The Figo is powered by a pair of brand-new petrol engines and the tried and tested 1.5 litre diesel from the old car. In this review, we will speak about the diesel and the petrol manual variant, which is a 1.2 litre three cylinder motor from Ford’s Dragon family of engines.
Starting with the petrol, the 1194cc petrol engine produces best-in-class 95bhp and 120Nm of torque. It is a modern motor with all-aluminium construction and is much lighter than the older unit. Besides promising better performance, Ford also claims that it offers much better fuel economy. Thumb the starter button and this three cylinder motor surprises you with its smooth and refined idle. Some amount of vibrations can be felt at idle, but the engine smoothens out as soon as the car starts moving. And as long as you don’t rev it hard, this motor is pretty silent. Compared to the old engine, this motor definitely packs more punch from the get go. Although the motor doesn’t have a strong bottom end, once past 3000rpm it feels responsive and the motor gets a second wind around 5200rpm. The performance on the highway though, feels modest, especially with a full load of passengers. Special mention must also go to the new manual gearbox, which has a positive action and the short throws make it a joy to use. Although performance has improved over the old car, it still doesn’t feel as strong as the K-Series engine in the Swift. The fact that the Figo weighs much more than the Maruti doesn’t help its performance either.
Coming to the diesel, it's still a highlight of this car. As soon as you start the engine you realize that this 1498cc engine is quite refined. This common-rail diesel churns out a very impressive 99bhp and 216Nm of max pulling power. Power delivery is pretty seamless and one can barely feel the turbo kicking in. There’s a gentle surge at around 1700rpm, followed by a strong push till the 3800rpm past which it’s best to upshift. What’s also good is that the engine has a fairly strong push so the gearbox doesn’t have to be constantly worked to make quick progress. Even if you have to shift, Ford has plonked in a new manual transmission that is smoother and more positive than before, which in turn elevates the driving experience further.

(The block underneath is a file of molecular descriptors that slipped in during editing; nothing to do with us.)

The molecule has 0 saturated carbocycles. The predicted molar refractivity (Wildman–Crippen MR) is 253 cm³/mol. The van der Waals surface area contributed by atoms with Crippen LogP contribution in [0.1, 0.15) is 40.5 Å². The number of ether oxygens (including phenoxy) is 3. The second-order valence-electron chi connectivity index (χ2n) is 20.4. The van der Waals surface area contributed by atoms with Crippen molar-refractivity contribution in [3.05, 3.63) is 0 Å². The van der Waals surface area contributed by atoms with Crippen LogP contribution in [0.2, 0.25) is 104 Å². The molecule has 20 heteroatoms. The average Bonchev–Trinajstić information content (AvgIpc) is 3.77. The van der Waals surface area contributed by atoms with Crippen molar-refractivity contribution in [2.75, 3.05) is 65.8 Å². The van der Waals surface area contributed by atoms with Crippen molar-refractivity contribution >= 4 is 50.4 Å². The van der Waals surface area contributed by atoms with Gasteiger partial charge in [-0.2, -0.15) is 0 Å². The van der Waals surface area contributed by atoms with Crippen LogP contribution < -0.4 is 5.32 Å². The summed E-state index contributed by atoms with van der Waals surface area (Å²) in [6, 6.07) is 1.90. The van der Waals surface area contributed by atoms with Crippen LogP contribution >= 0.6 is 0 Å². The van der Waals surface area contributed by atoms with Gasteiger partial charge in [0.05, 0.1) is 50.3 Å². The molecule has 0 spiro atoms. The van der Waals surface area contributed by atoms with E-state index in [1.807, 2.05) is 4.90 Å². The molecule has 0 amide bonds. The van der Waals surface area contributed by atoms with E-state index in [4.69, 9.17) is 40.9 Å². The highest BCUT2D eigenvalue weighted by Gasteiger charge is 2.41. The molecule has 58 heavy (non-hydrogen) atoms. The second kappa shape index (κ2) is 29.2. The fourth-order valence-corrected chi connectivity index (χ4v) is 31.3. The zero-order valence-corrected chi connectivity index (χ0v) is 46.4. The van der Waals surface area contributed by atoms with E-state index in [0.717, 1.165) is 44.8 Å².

The Figo also comes with a petrol automatic which a new three cylinder engine from the dragon engine family. It is mated to a 6-speed torque converter and like the old car will come only in the mid spec Titanium variant.
When it comes to ride and handling, the Ford Figo remains as strong as before. The steering is direct and it is eager to change direction too. The Figo feels a little soft initially and body roll is gentle but not excessive. In fact, the suppleness doesn’t come at the expense of stability and even at high speeds on an undulating surface, the Figo feels rock solid. In terms of comfort too, this Ford shows great composure, whether it be at high or low speeds and the ride quality is flat and it absorbs the worst of road conditions with aplomb. Even the brakes feel strong and the pedal feel is sharp yet progressive.